As the body experiences hormonal imbalances, hair and nails tend to become very fragile. However, there can be other reasons that bring about such symptoms and it's wise to discuss with your doctor.
Weight gain or more precisely broadened waist lines is a prominent symptom of Menopause. As levels of hormones change, metabolic rates also change. The body tries to retain fat cells to compensate for reduced estrogen.
However, weight gain during menopause can be managed by bringing in related dietary changes and some physical exercises.
Bloating refers to a condition where women have an accumulation of intestinal gas, resulting in swelling of lower abdomen, tightness and pain. Some women may experience few days of bloating after which it disappears. Again, some women can experience continuous and prolonged bloating.
Due to sudden reduction of hormones, allergies become very common with menopausal women. Some women tend to turn allergic to food items that were never a source of trouble earlier. Again some may experience skin rashes, sneezing and redness of eyes. Severe allergic bout needs to be discussed with doctors.
Women often get extremely troubled when they suddenly realize that they are having a bad body odor and nothing seems to work. Body odor arises as there is excess sweating due to hot flashes. However, you can talk to your doctor if this is really bothering you.
Women suffer from bloating because the body lacks bile necessary for healthy intestinal functions. Estrogen levels govern bile secretions. Therefore, when the body has reduced estrogen, there will be a relative change in bile production; leading to bloating and other related problems.
When a woman does not have any form of vaginal bleeding for a year, she is said to have attained menopause. Post menopause, symptoms tend to be less severe in most cases. However, some women do continue with disturbing after effects of menopause; such as vaginal dryness and hot flashes.
Weight gain remains a major concern post menopause and only those who can bring about the necessary life style changes, do enjoy a happy and less stressful post menopause period.
Menarch and menopause, both have a fixed age to happen. However, there are a couple of factors that lead to early menopause in women. Some of them are:
Family History: Medical experts say that if the women in your family have been showing an early menopause, you become prone to attain the same. Daughters are six times more prone to early menopause if their mothers have had the same.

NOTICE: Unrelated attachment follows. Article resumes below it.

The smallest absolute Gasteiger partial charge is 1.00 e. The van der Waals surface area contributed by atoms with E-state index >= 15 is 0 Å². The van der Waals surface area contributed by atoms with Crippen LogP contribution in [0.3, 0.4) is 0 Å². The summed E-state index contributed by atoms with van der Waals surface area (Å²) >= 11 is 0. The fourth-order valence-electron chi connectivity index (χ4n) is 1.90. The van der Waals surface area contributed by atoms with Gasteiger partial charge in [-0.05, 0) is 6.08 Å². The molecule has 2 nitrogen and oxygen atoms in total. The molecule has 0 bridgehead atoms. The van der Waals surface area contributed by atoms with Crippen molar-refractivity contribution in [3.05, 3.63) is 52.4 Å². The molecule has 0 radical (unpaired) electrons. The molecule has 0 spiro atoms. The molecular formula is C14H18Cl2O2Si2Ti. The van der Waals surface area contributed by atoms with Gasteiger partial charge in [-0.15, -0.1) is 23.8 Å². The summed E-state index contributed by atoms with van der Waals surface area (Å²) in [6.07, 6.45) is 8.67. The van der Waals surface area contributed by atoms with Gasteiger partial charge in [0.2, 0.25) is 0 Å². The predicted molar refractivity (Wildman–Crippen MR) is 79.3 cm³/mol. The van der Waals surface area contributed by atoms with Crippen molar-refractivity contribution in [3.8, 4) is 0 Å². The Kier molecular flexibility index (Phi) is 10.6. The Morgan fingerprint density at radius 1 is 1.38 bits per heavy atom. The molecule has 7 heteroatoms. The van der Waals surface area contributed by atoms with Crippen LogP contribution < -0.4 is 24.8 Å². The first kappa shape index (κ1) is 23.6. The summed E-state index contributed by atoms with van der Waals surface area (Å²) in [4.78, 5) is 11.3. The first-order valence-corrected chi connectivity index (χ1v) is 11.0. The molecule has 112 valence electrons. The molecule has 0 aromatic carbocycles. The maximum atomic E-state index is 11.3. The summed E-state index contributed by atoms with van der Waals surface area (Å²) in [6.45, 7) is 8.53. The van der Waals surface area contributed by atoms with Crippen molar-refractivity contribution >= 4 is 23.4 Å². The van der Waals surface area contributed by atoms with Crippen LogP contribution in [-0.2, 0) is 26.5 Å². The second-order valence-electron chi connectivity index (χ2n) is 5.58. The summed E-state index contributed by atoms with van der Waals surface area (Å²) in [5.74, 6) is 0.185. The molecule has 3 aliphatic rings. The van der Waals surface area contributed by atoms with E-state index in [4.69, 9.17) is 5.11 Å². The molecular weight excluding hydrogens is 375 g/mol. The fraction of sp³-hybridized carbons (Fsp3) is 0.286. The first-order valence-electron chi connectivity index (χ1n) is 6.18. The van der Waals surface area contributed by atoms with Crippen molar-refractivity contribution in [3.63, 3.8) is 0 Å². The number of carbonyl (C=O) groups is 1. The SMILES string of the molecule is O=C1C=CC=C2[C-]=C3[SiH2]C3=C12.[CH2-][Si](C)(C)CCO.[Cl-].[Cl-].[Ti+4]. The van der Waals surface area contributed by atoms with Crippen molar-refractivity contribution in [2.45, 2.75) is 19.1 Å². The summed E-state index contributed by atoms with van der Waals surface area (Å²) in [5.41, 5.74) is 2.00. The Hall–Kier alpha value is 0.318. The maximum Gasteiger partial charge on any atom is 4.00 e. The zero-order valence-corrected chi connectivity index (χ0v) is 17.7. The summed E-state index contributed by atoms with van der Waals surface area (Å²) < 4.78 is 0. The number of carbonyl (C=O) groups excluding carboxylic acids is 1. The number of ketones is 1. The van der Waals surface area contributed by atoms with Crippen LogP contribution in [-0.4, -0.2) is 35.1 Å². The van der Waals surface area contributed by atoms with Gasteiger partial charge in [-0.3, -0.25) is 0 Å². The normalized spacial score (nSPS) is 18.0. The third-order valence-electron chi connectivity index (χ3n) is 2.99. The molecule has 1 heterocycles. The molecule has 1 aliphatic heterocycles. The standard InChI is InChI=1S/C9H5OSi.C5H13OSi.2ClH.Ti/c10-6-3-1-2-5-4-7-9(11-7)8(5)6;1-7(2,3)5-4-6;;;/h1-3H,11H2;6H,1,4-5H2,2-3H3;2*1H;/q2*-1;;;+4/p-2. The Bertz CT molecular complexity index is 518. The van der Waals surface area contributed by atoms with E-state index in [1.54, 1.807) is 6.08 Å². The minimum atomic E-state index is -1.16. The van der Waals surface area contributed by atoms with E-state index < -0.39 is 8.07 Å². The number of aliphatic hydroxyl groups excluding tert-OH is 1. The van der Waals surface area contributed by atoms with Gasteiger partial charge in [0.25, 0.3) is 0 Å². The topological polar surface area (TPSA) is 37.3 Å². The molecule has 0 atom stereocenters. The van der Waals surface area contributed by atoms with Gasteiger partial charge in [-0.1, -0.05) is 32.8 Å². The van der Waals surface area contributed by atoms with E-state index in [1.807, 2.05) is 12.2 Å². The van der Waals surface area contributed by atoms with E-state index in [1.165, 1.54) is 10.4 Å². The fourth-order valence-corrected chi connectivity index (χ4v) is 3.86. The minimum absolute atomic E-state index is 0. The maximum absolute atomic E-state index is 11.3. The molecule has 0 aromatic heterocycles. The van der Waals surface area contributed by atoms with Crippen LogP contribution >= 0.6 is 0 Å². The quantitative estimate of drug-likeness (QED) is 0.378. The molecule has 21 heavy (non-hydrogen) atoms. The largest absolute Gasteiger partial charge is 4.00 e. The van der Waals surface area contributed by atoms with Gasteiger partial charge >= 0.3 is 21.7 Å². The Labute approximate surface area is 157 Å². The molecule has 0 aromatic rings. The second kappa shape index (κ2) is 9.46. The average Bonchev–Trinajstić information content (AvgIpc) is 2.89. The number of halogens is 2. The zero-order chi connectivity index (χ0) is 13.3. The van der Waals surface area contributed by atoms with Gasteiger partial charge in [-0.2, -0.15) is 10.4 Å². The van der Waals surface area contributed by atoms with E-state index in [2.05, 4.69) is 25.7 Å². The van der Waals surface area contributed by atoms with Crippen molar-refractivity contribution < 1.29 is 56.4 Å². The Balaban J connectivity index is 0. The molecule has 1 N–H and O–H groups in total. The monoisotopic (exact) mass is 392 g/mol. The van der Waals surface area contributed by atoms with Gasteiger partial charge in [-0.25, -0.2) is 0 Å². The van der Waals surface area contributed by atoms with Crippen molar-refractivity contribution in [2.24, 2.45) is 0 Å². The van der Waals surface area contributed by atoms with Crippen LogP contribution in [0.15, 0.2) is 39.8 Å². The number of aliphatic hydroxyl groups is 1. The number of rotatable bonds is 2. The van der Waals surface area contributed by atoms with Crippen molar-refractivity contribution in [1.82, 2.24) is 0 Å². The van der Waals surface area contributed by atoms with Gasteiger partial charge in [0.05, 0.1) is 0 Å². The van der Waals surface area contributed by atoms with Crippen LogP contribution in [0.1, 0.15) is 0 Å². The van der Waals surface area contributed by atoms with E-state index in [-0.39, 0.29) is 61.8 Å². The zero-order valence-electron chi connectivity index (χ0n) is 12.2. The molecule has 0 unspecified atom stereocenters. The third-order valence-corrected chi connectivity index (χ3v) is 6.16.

Smoking can lead to early menopause: Studies have shown that women who are in the habit of smoking, experience much early menopause as compared to their non smoking counter parts with almost similar health status.
Thin women have a greater chance of early menopause: Fat cells store estrogen necessary for healthy menstruation. Therefore, very thin women who have a lack of fat cells have related restriction of estrogen and thus attain an early menopause.
Ovarian disease: Women suffering from some kind of ovarian disorders such as cyst or cancer, remain more susceptible to an early menopause. However, proper treatment through medication can eliminate the chances upto a great extent. Surgical removal of ovaries or uterus drives a woman to menopause.
Epilepsy leading to Ovarian Failure: Researchers state that women who have epilepsy history are very likely to reach early menopause as the disease affects ovarian failure.
Reaching menopause at a time when you don't have plans of ending your fertility is definitely a great reason to worry about. Besides, reduced production of estrogen can have other health concerns. Some of them are:
Breast cancer is estrogen sensitive. Women who enter late menopause or begin early, remain exposed to estrogen for greater duration. Thus, the chances of these women to develop breast cancer is greater as compared to those who attain early menopause.
An FSH Test confirms that you have attained early menopause. However, for those who are worried about their infertility, can definitely opt for hormone replacement therapy (HRT).
HRT is helpful in dealing with early menopause; however, increases the chances of other health disorders. If you want to have your own baby despite menopause, opting for IVF Treatment is one of the most effective steps you can opt for.
Yes! Although many women experience lesser sexual drive post menopause, if you do have a libido you can definitely go ahead. There are no health concerns related to sex after menopause. However, getting pregnant is no longer possible now.
No. Menopause is not painful. However, the number of symptoms accompanying the phase are definitely very stressful. Vaginal dryness sometimes makes women feel slight pain around the area.